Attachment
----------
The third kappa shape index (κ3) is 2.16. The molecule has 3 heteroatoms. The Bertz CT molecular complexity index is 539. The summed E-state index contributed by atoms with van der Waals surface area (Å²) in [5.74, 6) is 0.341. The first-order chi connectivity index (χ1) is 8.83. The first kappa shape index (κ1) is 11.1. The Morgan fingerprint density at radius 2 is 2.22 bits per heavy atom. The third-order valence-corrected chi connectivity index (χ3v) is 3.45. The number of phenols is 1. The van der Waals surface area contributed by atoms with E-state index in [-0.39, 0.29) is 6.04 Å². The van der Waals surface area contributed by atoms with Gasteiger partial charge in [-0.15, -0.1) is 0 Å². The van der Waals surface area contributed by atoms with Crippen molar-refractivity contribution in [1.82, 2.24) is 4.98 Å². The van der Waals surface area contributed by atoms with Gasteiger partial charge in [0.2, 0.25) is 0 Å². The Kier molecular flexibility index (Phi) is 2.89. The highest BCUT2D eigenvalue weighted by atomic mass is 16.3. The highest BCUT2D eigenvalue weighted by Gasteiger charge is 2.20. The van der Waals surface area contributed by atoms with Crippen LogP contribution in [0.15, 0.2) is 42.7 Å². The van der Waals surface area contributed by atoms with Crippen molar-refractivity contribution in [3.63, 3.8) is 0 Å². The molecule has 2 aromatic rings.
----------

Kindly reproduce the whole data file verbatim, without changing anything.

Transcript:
The third kappa shape index (κ3) is 2.16. The molecule has 3 heteroatoms. The Bertz CT molecular complexity index is 539. The summed E-state index contributed by atoms with van der Waals surface area (Å²) in [5.74, 6) is 0.341. The first-order chi connectivity index (χ1) is 8.83. The first kappa shape index (κ1) is 11.1. The Morgan fingerprint density at radius 2 is 2.22 bits per heavy atom. The third-order valence-corrected chi connectivity index (χ3v) is 3.45. The number of phenols is 1. The van der Waals surface area contributed by atoms with E-state index in [-0.39, 0.29) is 6.04 Å². The van der Waals surface area contributed by atoms with Gasteiger partial charge in [-0.15, -0.1) is 0 Å². The van der Waals surface area contributed by atoms with Crippen molar-refractivity contribution in [1.82, 2.24) is 4.98 Å². The van der Waals surface area contributed by atoms with Gasteiger partial charge in [0.2, 0.25) is 0 Å². The Kier molecular flexibility index (Phi) is 2.89. The highest BCUT2D eigenvalue weighted by atomic mass is 16.3. The highest BCUT2D eigenvalue weighted by Gasteiger charge is 2.20. The van der Waals surface area contributed by atoms with Crippen LogP contribution in [0.15, 0.2) is 42.7 Å². The van der Waals surface area contributed by atoms with Crippen molar-refractivity contribution in [3.63, 3.8) is 0 Å². The molecule has 2 aromatic rings.